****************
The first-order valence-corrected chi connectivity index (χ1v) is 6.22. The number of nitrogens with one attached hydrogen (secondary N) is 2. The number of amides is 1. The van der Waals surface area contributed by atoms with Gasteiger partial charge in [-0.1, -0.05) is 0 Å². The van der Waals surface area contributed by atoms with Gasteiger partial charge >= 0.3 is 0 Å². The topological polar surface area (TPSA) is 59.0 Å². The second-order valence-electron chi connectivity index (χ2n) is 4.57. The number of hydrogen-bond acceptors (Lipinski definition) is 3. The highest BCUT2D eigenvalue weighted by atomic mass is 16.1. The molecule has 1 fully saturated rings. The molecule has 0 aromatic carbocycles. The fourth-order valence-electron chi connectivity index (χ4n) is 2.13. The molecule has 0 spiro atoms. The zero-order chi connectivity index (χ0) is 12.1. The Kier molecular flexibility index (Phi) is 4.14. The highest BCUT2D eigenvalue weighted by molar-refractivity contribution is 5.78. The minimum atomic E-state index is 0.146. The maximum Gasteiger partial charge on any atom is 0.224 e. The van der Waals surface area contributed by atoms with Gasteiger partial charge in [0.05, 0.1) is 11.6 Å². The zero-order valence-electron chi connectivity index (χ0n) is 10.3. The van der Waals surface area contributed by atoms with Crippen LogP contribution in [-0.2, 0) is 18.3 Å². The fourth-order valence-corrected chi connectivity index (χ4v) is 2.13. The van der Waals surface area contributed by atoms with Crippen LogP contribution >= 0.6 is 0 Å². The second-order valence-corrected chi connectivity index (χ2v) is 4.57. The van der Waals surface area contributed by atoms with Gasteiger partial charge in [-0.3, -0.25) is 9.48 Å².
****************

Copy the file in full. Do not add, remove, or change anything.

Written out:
The first-order valence-corrected chi connectivity index (χ1v) is 6.22. The number of nitrogens with one attached hydrogen (secondary N) is 2. The number of amides is 1. The van der Waals surface area contributed by atoms with Gasteiger partial charge in [-0.1, -0.05) is 0 Å². The van der Waals surface area contributed by atoms with Gasteiger partial charge >= 0.3 is 0 Å². The topological polar surface area (TPSA) is 59.0 Å². The second-order valence-electron chi connectivity index (χ2n) is 4.57. The number of hydrogen-bond acceptors (Lipinski definition) is 3. The highest BCUT2D eigenvalue weighted by atomic mass is 16.1. The molecule has 1 fully saturated rings. The molecule has 0 aromatic carbocycles. The fourth-order valence-electron chi connectivity index (χ4n) is 2.13. The molecule has 0 spiro atoms. The zero-order chi connectivity index (χ0) is 12.1. The Kier molecular flexibility index (Phi) is 4.14. The highest BCUT2D eigenvalue weighted by molar-refractivity contribution is 5.78. The minimum atomic E-state index is 0.146. The maximum Gasteiger partial charge on any atom is 0.224 e. The van der Waals surface area contributed by atoms with Gasteiger partial charge in [0.05, 0.1) is 11.6 Å². The zero-order valence-electron chi connectivity index (χ0n) is 10.3. The van der Waals surface area contributed by atoms with Crippen LogP contribution in [-0.2, 0) is 18.3 Å². The fourth-order valence-corrected chi connectivity index (χ4v) is 2.13. The van der Waals surface area contributed by atoms with Crippen LogP contribution >= 0.6 is 0 Å². The second-order valence-corrected chi connectivity index (χ2v) is 4.57. The van der Waals surface area contributed by atoms with Gasteiger partial charge in [-0.3, -0.25) is 9.48 Å².